And I feel very, terribly sorry for myself.

I probably won't make it to Christmas.

However. Tomorrow, if I'm still alive, I'm doing a give-away on the blog.

Tuesday, December 17, 2013

And then I was struck with Holiday Tourette's and have thrown our house into a bit of a panic

In terms of cooking, I'm good at steaming vegetables, making salad. I like to bake, and I'm good at making desserts.

Beyond that, I'm mostly good at buying stuff.

I am, however, not an actual food cook. Nor am I a particularly good planner. I get all stressed and frazzled and panicky before a party.

Which would make you think that I'd avoid having them, right?

Haha! Nay!

Because! Here's something I turn out to be terrific at: inviting!

I've said before that I have excellent taste in people. Funny, interesting, amazing people. I excel at meeting fascinating people. And then I like them very much and I invite them over.

But we usually have these casual parties where we buy a whole bunch of chips and guacamole and such and Nick grills some kind of meat and we have lots of beer and wine and friends bring stuff and it all works out just fine.

In this case, I've invited quite a number of people. With kids, we're currently almost up to 20. If they maybes can come, we pass 20. For Christmas Day dinner.


I don't know how it happened. It's like suddenly I was struck with Holiday Tourette's.

I'd be having a normal conversation with a friend and out of the blue I'd bleat something like, "Christmas! Day!" or "Dinner!" and then if they didn't already have plans there they are, coming over.

The lovely thing is, we like all these people very much, and it is going to be a FUN party. I am excited that they can come. (Particularly if I can convince any of them to play charades!)

The difficulty is, there are currently 13 adults plus a few maybes, and according to Betty, with the leaves in, our table can seat 12 uncomfortably. This kind of thing stresses her out, because she wants to set a pretty table.

Me, I think, ah, well, we'll sort that out. I don't mind if I have to take my plate and eat in the living room, and I know some of our friends won't either. Nobody is uptight. It's just nice to be together.


BUT! while I'm not above making a meal of popcorn, brownies, and bourbon for myself, I do recognize that for other people, and for Christmas dinner in particular, we need Actual Food.

My mom and Nick are thinking leg of lamb and ham. Friends have asked what we need, and have offered to bring sides, a salad. My friend Meg said she always makes a Bûche de Noël. I've determined that she was offering and not just bragging about her pastry prowess. Yum!

So here's what I am wondering, because we need to make a plan: Do you have suggestions for dishes? Non-complicated and yet yummy dishes?

And any other advice? 

Besides keep your mouth shut, Lisa, when you walk out the door henceforth and until the end of the holidays? And maybe beyond intermittently that because sometimes you talk too much?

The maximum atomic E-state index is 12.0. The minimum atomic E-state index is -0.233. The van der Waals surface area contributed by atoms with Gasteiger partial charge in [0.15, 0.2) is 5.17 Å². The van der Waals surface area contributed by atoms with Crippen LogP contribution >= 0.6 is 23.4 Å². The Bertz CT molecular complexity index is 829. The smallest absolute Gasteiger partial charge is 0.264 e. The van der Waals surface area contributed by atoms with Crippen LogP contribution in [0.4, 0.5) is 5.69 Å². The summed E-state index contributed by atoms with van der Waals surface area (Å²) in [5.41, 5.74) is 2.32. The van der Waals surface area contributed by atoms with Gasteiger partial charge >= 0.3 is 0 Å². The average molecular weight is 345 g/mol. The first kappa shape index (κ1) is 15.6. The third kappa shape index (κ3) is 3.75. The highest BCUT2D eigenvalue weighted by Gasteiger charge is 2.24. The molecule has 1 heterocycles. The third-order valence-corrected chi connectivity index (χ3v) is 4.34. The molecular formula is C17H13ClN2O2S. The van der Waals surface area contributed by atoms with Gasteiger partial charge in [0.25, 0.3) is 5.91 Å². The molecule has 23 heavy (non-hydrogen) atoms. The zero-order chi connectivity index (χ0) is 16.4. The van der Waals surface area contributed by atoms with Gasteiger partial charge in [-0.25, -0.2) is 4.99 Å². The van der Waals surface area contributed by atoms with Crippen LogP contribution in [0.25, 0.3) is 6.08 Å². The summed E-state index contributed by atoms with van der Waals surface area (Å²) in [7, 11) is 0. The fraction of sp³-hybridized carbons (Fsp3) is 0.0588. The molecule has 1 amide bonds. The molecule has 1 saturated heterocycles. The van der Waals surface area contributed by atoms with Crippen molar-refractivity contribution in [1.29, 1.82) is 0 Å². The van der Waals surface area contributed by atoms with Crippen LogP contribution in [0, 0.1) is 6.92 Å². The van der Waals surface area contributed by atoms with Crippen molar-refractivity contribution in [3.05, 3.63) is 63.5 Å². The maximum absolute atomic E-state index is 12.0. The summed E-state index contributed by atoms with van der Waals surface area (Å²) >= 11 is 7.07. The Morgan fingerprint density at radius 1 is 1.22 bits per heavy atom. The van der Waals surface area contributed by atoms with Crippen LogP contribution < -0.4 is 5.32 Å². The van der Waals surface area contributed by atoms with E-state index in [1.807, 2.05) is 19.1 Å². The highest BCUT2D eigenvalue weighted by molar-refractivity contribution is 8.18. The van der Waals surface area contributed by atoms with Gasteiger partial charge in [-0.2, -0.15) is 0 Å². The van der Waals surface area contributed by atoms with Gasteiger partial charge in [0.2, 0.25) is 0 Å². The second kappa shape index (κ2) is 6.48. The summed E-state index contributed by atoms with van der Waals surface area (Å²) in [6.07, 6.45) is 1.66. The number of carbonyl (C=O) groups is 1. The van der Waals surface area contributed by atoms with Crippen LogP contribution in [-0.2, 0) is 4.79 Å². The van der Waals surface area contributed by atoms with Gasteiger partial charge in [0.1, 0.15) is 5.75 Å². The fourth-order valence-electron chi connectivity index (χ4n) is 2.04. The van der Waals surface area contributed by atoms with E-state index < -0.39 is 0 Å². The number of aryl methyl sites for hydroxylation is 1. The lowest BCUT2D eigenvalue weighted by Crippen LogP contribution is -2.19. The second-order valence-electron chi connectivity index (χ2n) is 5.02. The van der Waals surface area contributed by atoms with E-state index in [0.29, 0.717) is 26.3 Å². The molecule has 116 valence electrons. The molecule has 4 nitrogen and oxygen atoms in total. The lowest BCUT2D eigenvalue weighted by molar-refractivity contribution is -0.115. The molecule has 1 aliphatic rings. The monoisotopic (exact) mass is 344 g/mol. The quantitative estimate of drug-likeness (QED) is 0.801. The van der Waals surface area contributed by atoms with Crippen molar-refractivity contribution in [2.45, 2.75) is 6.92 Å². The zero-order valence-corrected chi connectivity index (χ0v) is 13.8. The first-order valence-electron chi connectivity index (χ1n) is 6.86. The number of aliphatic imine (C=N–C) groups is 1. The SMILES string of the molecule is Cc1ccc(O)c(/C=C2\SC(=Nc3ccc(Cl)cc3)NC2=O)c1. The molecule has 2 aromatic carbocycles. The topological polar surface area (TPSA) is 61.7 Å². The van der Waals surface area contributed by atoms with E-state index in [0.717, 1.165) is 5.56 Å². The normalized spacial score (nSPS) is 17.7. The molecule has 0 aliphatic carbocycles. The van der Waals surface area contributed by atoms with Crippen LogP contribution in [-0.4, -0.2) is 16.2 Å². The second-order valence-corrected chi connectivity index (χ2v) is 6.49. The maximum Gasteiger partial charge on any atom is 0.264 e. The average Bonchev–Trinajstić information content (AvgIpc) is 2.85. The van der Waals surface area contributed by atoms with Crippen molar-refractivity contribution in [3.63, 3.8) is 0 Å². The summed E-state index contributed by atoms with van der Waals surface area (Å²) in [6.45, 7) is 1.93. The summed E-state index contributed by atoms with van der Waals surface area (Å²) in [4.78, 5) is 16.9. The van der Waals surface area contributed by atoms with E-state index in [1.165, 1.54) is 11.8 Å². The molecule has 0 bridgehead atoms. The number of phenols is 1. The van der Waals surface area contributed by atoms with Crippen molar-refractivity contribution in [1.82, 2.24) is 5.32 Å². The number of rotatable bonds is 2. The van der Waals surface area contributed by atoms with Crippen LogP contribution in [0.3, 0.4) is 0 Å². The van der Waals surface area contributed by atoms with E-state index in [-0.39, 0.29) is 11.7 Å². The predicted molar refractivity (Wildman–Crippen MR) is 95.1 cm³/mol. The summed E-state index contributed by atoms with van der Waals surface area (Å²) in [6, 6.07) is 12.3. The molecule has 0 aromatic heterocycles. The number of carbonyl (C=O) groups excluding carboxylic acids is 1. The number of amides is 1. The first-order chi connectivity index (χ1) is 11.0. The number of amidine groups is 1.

Monday, December 16, 2013

Jingle bells, I am 12, fa la la la la, la la la Christmaspenisla!

Although we are not religious at all, and I was basically raised a heathen, I love Christmas. Love love love.

In other words, my attitude has improved significantly since I was the belligerent Mary in the preschool play.

Growing up in various countries, we had some suspect trees - one year in Dacca my mom flew home from India with two trees that we tied together to make one lopsided Christmas tree.

That was back in the days where plane rules were more relaxed and one could - and Betty regularly did - go through security with large pruning shears in one's purse.

No matter where we lived or what our tree was like, we always always always made a million kinds of cookies. Rolled sugar cookies and spritz cookies and jam sandwich cookies and bird's nests rolled in nuts and filled with jelly and fruitcake and bourbon balls and....

I had visions of recreating that but unlike Jessica and her cookiestravaganza, I lack the strength.

But!  You do what you can, right?

So Lyrae and I got all ready to make Christmas cookies and then, given my preference for waiting until the very last minute for everything, I realized I could only find a few cookie cutters, even though we have a ton of delightful old metal ones from my childhood.

My visions of Santa and reindeer and stars and the odd little Scottie dog that we always made were not to be.

But who cares, right? Christmas cookies can be anything, no?

So we found a Christmas tree and a bell. Also, a flower, a moon, and an airplane.

We made lots of each. Jordan happily helped with the sprinkles. A beautiful Christmas flower! A Christmas airplane! A Christmas bell!

Why a Christmas bell, Mama? (To go with the Christmas plane, naturally.)

The only trouble with the airplanes is that they seem to have a weak spot behind the wings.

Which, of course, makes them a little more, uh, festive?

Friday, December 13, 2013

In the end, I'm still Lisa

The Social Security office experience took over two hours but in the end it was totally worth it because I got the loveliest compliment and officially became American.

Let me sum up.

First I stood in front of the mirror and introduced myself to myself in a variety of ways.

"Hi! I'm Odette!"